Assad’s State of the Nation Speech to People’s Assembly

President Assad delivered a state of the nation address to the People's Assembly on Tuesday. It lasted an hour and a half. It was a much anticipated address, marking the beginning of his second seven-year term as president. (The speech has finally been translated into English by SANA, almost two days after it was given. Here it is in Arabic.)

The vast majority of the Syrians I have asked about the speech liked it. Syrians with lower incomes seemed much less critical of it than Syrians with higher incomes, but the overwhelming majority said they liked it.

Only one person I spoke to said it made him angry. He was a businessman who has lived decades in the West and wanted accountability. He hoped the President would set a time-line with benchmarks for various economic reforms. He did not accept the President's excuses for not accomplishing certain economic reforms and believes he should delegate more to experts, naming them in front of the people and giving them set dates to accomplish various tasks and holding them accountable. "If they fail, they should be fired," he said. He was not particularly interested in democracy or political reforms.

Many Syrians agree with the president that security and stability, as opposed to democracy, are the most important goals in Syria, given the present Middle Eastern realities of political instability, and violence in the neighborhood. The president spoke about democracy "in our own way," which was repeated to me by many with conviction. Syrians are buying this. Not all, but many. Bashar said it is committed to moving toward democracy and talked about having to delay the new party law, spoken about at the 2005 Baath Party Conference. Not too many people are convinced of this, but they like to hear him raise it. He admitted that many laws that have been passed have not been applied and gave security and Syria's administrative backwardness as an excuse. Some accept this as genuine. Others are more cynical. 

 Most of the speech was about domestic policy, a contrast to many past speeches. Syrians liked this. Many said it was a "quiet" speech, meaning it was not confrontational. He didn't mention Lebanon, which pleased many people and which was remarked on with a smile. Upper-class Syrians were relieved because so many are half or a quarter Lebanese and hate to have bad relations between the two countries. The absence of any reference to Lebanon was also made necessary by the meeting going on in France between Lebanese leaders and by Cochran’s visit to Syria yesterday, a day after the president's speech. France should have sent their delegate here before the Paris talks, but better late than never.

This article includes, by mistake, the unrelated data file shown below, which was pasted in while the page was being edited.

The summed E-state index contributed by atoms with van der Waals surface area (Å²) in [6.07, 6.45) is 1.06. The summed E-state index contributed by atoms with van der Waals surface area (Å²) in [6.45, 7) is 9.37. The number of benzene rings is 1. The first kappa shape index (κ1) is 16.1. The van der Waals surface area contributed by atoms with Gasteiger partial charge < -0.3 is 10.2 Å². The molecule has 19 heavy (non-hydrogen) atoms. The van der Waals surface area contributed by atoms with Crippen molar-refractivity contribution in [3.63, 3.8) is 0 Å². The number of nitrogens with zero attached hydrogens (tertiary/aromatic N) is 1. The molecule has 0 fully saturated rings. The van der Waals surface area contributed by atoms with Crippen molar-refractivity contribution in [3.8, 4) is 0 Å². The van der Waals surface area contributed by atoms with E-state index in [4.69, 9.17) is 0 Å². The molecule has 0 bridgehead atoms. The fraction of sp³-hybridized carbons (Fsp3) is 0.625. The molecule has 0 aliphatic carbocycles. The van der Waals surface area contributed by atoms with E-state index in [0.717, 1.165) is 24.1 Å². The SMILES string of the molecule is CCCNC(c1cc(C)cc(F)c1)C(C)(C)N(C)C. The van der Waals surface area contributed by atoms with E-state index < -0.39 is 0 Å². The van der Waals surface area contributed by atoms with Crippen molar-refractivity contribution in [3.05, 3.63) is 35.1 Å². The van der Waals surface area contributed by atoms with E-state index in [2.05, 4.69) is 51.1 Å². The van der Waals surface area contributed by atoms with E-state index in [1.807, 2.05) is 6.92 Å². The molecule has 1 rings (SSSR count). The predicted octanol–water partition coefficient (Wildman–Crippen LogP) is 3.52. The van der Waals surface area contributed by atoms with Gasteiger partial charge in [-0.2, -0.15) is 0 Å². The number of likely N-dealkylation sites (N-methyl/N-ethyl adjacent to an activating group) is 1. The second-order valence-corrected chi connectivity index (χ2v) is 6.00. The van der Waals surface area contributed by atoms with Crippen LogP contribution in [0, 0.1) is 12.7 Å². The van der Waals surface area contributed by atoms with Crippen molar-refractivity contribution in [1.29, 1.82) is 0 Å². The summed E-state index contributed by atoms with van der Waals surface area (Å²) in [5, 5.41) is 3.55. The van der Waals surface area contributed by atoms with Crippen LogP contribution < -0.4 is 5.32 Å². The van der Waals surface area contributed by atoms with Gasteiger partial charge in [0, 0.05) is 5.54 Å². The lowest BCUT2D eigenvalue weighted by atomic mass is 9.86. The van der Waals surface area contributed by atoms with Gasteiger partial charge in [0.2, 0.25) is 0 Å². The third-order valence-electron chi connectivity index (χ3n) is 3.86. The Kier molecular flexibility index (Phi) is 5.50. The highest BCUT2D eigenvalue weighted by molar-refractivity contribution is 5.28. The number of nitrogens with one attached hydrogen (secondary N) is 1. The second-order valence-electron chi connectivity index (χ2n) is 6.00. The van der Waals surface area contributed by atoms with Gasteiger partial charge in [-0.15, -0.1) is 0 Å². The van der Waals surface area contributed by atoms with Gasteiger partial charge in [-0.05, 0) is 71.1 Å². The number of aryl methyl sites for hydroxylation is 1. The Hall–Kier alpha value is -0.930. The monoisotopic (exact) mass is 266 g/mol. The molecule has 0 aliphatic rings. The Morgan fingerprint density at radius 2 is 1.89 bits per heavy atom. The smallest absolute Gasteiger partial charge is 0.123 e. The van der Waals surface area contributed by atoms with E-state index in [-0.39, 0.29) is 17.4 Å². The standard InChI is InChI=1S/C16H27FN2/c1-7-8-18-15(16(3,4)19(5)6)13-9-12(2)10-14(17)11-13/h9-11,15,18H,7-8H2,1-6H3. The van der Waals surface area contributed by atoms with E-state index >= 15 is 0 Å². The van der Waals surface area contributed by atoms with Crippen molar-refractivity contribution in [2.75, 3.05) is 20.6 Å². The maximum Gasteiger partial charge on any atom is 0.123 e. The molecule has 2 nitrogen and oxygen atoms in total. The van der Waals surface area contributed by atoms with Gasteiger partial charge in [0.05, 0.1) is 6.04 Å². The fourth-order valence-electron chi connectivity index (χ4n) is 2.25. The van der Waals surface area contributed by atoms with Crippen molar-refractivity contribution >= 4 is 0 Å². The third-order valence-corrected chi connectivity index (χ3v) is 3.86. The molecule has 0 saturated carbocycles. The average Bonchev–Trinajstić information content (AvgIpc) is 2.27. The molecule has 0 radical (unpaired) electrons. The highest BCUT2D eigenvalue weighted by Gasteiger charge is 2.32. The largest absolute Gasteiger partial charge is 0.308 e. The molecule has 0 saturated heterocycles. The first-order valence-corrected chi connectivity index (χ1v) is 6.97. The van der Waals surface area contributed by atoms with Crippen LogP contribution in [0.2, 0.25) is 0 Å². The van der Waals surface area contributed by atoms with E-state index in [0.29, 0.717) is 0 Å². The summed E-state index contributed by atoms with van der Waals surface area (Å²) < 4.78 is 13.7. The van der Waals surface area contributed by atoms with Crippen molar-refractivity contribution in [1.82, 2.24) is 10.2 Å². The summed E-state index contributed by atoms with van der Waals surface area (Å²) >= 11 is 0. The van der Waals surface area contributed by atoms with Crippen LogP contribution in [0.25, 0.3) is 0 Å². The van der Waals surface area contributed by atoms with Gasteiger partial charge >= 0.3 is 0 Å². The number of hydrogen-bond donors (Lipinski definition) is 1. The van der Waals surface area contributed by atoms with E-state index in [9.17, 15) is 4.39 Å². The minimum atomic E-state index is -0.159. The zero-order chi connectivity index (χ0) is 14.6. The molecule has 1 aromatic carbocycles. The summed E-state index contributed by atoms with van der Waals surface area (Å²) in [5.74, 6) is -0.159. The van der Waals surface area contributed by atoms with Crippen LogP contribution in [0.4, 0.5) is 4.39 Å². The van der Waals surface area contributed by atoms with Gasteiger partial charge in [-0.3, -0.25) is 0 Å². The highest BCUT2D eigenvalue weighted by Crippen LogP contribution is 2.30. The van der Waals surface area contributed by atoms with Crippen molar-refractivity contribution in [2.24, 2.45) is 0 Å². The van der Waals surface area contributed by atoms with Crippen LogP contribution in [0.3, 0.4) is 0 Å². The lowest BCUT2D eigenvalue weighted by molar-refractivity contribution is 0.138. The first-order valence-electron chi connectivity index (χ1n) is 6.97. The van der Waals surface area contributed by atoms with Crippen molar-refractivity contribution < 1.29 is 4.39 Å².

Syria wants a deal on the Lebanon situation and is not interested in further troubles there, so does Hizbullah and Iran. Most Syrians, although pessimistic about the ability of France to deliver much on the Lebanese front, are hopeful that the tide is running out of America's confrontational policy there. The March 14th leadership is also beginning to realize that some accommodation with Hizbullah, Aoun and Syria is required and that Bush's policies in the region are living on borrowed time.

The fact that France has abandoned its isolation policy is an indication that the dam is about to break in US-Syrian relations. Bush can continue to try to put his fingers in the dike and sabotage direct dealings with Syria, as he did to Rice's Sharm al-Sheikh meeting with Moualem by renewing US sanctions on Syria and adding a few extras a week later, but his domestic base has eroded beyond repair. President Assad made a joke about the long list of things he is being asked to do in the region by Western powers, claiming that Syria should be given a seat on the UN Security Council to reflect the power imputed to it by such demands.

Assad mentioned the word "infitah," or economic opening quite a few times. Many believed that the most important line of the speech was when the president said that he understood that the wealth from this opening was reaching only a certain section or "shariha" of Syrian society and that it needed to be broadened to reach more people. For the average Syrian who does not taste the sweets of economic reform but only its bitterness, in the form or reduced subsidies and inflation, this was important. It demonstrated the he understands the main problem of the ordinary citizen.